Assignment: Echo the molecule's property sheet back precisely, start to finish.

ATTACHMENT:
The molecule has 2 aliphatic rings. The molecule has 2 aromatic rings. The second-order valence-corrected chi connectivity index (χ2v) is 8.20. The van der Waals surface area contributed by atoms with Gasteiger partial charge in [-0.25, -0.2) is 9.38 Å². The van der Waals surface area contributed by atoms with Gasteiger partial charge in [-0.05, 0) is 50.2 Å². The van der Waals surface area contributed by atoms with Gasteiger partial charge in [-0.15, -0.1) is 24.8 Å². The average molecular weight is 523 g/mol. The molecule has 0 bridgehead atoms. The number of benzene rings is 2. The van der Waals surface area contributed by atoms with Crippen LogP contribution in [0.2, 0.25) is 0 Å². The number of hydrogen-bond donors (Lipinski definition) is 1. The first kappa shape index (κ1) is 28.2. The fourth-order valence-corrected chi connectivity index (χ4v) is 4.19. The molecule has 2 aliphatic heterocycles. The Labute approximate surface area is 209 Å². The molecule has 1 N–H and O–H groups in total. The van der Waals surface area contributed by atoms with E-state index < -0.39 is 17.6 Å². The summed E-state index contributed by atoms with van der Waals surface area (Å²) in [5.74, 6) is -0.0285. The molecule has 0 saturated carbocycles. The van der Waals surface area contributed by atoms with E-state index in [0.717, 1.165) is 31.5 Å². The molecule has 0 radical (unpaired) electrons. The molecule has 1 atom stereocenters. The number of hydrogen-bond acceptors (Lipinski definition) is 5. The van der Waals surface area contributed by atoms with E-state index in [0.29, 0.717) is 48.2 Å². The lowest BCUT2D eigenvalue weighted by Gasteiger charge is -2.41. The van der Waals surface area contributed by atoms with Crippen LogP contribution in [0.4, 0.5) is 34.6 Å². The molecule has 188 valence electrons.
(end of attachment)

The molecule has 2 aliphatic rings. The molecule has 2 aromatic rings. The second-order valence-corrected chi connectivity index (χ2v) is 8.20. The van der Waals surface area contributed by atoms with Gasteiger partial charge in [-0.25, -0.2) is 9.38 Å². The van der Waals surface area contributed by atoms with Gasteiger partial charge in [-0.05, 0) is 50.2 Å². The van der Waals surface area contributed by atoms with Gasteiger partial charge in [-0.15, -0.1) is 24.8 Å². The average molecular weight is 523 g/mol. The molecule has 0 bridgehead atoms. The number of benzene rings is 2. The van der Waals surface area contributed by atoms with Crippen LogP contribution in [0.2, 0.25) is 0 Å². The number of hydrogen-bond donors (Lipinski definition) is 1. The first kappa shape index (κ1) is 28.2. The fourth-order valence-corrected chi connectivity index (χ4v) is 4.19. The molecule has 2 aliphatic heterocycles. The Labute approximate surface area is 209 Å². The molecule has 1 N–H and O–H groups in total. The van der Waals surface area contributed by atoms with E-state index < -0.39 is 17.6 Å². The summed E-state index contributed by atoms with van der Waals surface area (Å²) in [5.74, 6) is -0.0285. The molecule has 0 saturated carbocycles. The van der Waals surface area contributed by atoms with E-state index in [0.717, 1.165) is 31.5 Å². The molecule has 0 radical (unpaired) electrons. The molecule has 1 atom stereocenters. The number of hydrogen-bond acceptors (Lipinski definition) is 5. The van der Waals surface area contributed by atoms with E-state index in [0.29, 0.717) is 48.2 Å². The lowest BCUT2D eigenvalue weighted by Gasteiger charge is -2.41. The van der Waals surface area contributed by atoms with Crippen LogP contribution in [0.4, 0.5) is 34.6 Å². The molecule has 188 valence electrons.